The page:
“Stop trying to control everything and just let go!” Who said it – Tyler Durden or Jamie Burns? Fight Club aficionados might scoff at such an easy question, but if you’ve only seen the latest season of The Sinner, you may be stumped. Such are the similarities between Brad Pitt’s iconic antihero and the Netflix drama’s newest character – both unstable men struggling with inner demons – that you’ll be checking IMDb for a sneaky David Fincher writing credit. Now, let us elaborate…
Released in 1999, twist-filled thriller Fight Club focused on an unnamed narrator (played by Edward Norton) suffering from insomnia, whose life is turned upside down when he meets a stranger named Tyler Durden (Pitt). What comes next is a steady stream of chaos that ensues while the two frustrated guys search for meaning in their lives. Eventually, it’s revealed that Pitt’s character is merely a figment of the Narrator’s twisted imagination.
In The Sinner, Jamie (Matt Bomer) survives a car crash in which the driver, his school friend Nick (Chris Messina), dies. Comparably to the Narrator and Tyler, Jamie and Nick’s relationship (fleshed out through flashbacks) is dangerously intense. Their bond is built on a mutual need to feel something more important than anyone else could understand – and after the crash, Jamie communicates with Nick via hallucinations.
The two duos cover similar ground philosophically too. The Sinner explores Jamie’s tortured relationship with his friend via their discussion of nihilism at school. They carve the word “ubermensch” on Jamie’s dorm bed – which is famous thinker Friedrich Nietzsche’s definition of the “beyond-man”, so powerful that he trumps the power of God.
Meanwhile, Fight Club sees men trying to gain that same power through physical violence. “How much can you know about yourself if you’ve never been in a fight?” Tyler asks, and every next mad decision points back to the idea of knowing yourself, of proving yourself stronger than other men by fighting. They say that the ‘ubermensch’ lives at a higher level than the common man – which is all Tyler, the Narrator, Nick and Jamie could ever want. Both Fight Club and The Sinner deal with restless young men hurting themselves and everyone else because they think pain is all that matters – Nick makes Jamie stab his hand, Tyler forces a chemical burn on the Narrator’s knuckles.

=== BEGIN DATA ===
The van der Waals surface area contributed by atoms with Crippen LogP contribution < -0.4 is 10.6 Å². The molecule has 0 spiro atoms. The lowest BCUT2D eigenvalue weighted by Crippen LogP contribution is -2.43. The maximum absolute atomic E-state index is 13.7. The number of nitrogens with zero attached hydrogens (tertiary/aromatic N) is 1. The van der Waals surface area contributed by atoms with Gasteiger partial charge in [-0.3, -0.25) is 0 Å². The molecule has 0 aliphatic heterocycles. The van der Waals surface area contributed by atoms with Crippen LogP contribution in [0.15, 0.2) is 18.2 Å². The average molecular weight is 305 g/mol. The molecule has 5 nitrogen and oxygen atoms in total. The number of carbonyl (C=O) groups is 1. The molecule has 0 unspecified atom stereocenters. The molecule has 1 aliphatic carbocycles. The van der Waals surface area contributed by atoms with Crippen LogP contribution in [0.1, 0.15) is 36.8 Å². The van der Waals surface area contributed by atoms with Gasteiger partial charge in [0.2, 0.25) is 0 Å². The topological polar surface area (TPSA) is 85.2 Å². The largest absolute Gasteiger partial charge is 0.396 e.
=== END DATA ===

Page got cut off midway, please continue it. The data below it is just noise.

Another similarity comes from the endless think-pieces on the homoerotic tension of Fight Club (men scrapping just to prove how manly they are; Tyler and the Narrator being soulmates), and they are equally applicable to The Sinner season three. Strangers tell Jamie his philosophical ramblings are gay and people wonder if Jamie and Nick were lovers – which Jamie denies. It also matters that the performances – Edward Norton and Brad Pitt in Fight Club, Matt Bomer and Chris Messina in The Sinner – are excellent, at once violent and deeply emotional. Believable acting makes talking to someone who’s not there seem perfectly normal.
Beyond the characters, Fight Club and The Sinner also explore what happens when impressionable young people are talked into radical schools of thought – Jamie is a teacher influencing his female students, while Tyler brainwashes every man who chooses to join the ‘Fight Club’. Specifically, people are taught to disregard material things. Remember when Tyler explained why capitalism is bad and all possessions are evil? “Advertising has us chasing cars and clothes, working jobs we hate so we can buy shit we don’t need,” he said. “No purpose or place.” Nick and Jamie know this too, criticising “addicts hooked on booze or money or cellphones or things, anything to not face what’s there, which is death.”
Finally, the question of these white men and their privilege is touched upon in both series. As Jamie becomes increasingly unstable, and his wife explains what her father faced when emigrating from Jamaica, he just snaps: “I don’t get to have a moment because I’m white?”
Fight Club didn’t explicitly critique its characters’ privilege, but years of hindsight make the actions of their terrorist group Project Mayhem (burning down society to rebuild a new world) make sense. When your existence – your gender, the colour of your skin, your sexuality – isn’t challenged, dissatisfaction with a boring reality makes you snap. When there’s no threat to their existence, the men in Fight Club and The Sinner decide to become the threat themselves.
There is a key Fight Club quote that sums up season three of The Sinner. On the prospect of oblivion, Tyler says, “It’s only after we’ve lost everything that we’re free to do anything.” As Jamie moves closer to the terrifying abyss, he explains: “You have to accept the fear, embrace it. That’s when something new opens up.” What opens up here is a convincing retelling of the same story – and as long as the warnings against bored young men seeking violence as purpose aren’t taken seriously enough, it will always be worth telling again.
‘The Sinner’ season three is streaming on Netflix now